EM0092 - Introduction: types of enquiry: full and aspect

Full Enquiries

A full enquiry seeks to address all the significant risks of error in the return, including the risk of the return being fundamentally incorrect.

It should always involve a comprehensive review of the underlying records. For business taxpayers this would include, where appropriate, a review of the private financial affairs of the directors or taxpayer as well as the business records EM3550+. Where the underlying business records were completely inadequate, the enquiry might proceed almost entirely by review of the private side.

Most of the full enquiries undertaken into returns for taxpayers with no business source will be enquiries into returns for non-business taxpayers with complex tax affairs, for example company directors with several other sources of income, overseas interests, etc.

You must work such cases to the same standard as enquiries into returns for business taxpayers. You will be seeking to check the entries on the return using the taxpayer's own records and any third party information available.

Once a case has been selected for full enquiry, you must not reclassify it as an aspect enquiry. It should always involve a comprehensive examination of the return.

In some circumstances you may take up a case for full enquiry and seek comprehensive information from the taxpayer because you have particular reasons for concern. You may find on examination of the records that your original concerns have no foundation. For example, you may find that there is a documented explanation of capital introduced or a previously unexplained increase in assets. Or you may find a satisfactory explanation for an apparent omission that you had suspected based on third party information. Clearly you will have changed your assessment of the risks present in the case, and this may affect the extent of your information requirements. You should still carry out a proper full examination of the records underlying the return and any other records you reasonably require to check that the return (and therefore the tax position of the taxpayer) is not incorrect in any other way.

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Aspect Enquiries

Aspect enquiries are those which fall short of a full, in-depth examination of the whole return but instead concentrate on one or more aspects of it.

Aspect enquiries therefore cover a wide range of casework carried out by all officers.

Any box on the SA return or any entry in the `free format' spaces could be the subject of an aspect enquiry, as could any accounts entries in CTSA cases. Enquiries that address several aspects of the return will still be aspect enquiries wherever the scope of the enquiry falls short of a full examination of the return.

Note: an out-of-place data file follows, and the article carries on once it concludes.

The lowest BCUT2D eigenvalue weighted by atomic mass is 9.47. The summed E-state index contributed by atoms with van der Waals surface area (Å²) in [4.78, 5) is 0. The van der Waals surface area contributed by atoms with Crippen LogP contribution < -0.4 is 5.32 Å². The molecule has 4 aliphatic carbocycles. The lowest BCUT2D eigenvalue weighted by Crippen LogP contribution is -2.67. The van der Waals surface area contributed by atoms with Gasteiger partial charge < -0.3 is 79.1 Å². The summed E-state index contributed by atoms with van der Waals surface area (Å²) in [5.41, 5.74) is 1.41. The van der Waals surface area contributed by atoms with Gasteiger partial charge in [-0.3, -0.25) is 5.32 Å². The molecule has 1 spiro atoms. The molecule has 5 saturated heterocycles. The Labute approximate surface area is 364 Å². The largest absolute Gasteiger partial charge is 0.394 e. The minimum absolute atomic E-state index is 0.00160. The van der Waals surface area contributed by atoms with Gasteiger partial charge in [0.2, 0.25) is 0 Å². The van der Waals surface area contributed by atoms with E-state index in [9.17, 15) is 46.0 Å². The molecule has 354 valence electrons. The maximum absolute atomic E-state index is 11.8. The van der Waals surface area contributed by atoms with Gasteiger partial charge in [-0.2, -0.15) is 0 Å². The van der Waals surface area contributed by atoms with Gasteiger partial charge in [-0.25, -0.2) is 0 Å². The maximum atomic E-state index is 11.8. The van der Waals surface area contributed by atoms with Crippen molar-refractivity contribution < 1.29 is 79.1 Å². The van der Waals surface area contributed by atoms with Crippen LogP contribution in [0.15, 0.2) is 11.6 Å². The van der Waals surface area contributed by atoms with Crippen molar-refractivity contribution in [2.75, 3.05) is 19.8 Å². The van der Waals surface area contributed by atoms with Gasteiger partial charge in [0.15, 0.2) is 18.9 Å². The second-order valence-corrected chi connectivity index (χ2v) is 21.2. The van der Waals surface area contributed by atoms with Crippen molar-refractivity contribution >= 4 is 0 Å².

To check that returns are correct and complete you should

  • aim to establish the facts behind particular entries,
  • obtain explanations where those entries appear doubtful, and
  • test those explanations, where appropriate, by reference to available evidence.

Aspect enquiries, although more limited in scope than full enquiries, should not be seen as any less thorough or investigative.

In an aspect enquiry, an adjustment may give rise to a penalty. Do not reclassify aspect enquiries as full enquiries just because they result in culpable additions to profits.

If we make a decision to work the case as a full enquiry, you should change the classification to full, see EM1905.

Where a `technical' error leads to an adjustment to increase the taxpayer's liability and it appears that the error was due to

  • negligence in the preparation of the return, or
  • careless behaviour in the preparation of the return for a period beginning on or after 1 April 2008 with a filing date on or after 1 April 2009

an SO or above should consider the question of a penalty before it is raised with the taxpayer or agent.

It is important to assess the risks in every enquiry for cross tax issues. If you find any new risks, you should consider whether they have any significance for any other tax or duty. For example, if you establish there are omitted sales and the turnover is above the VAT threshold, further VAT may be due. If the business used the income from these sales to make ‘cash in hand’ payments to employees, further PAYE may be due.

If any of the risks apply to any other tax regimes, it is important to involve colleagues who have the relevant expertise at the earliest opportunity. This can reduce the amount of time spent and cost for both HMRC and the customer.

If you suspect evasion, you must consider making an immediate referral to the Evasion Referral Team(This text has been withheld because of exemptions in the Freedom of Information Act 2000).

(This text has been withheld because of exemptions in the Freedom of Information Act 2000) There are in general two types of referral criteria(This text has been withheld because of exemptions in the Freedom of Information Act 2000). The first relates to volume crime risks and applies if certain conditions are met, no matter how much the PLR is. The second applies when the PLR is £50,000 or more across all heads of duty. If any of the criteria apply, you must refer the case to the Evasion Referral Team.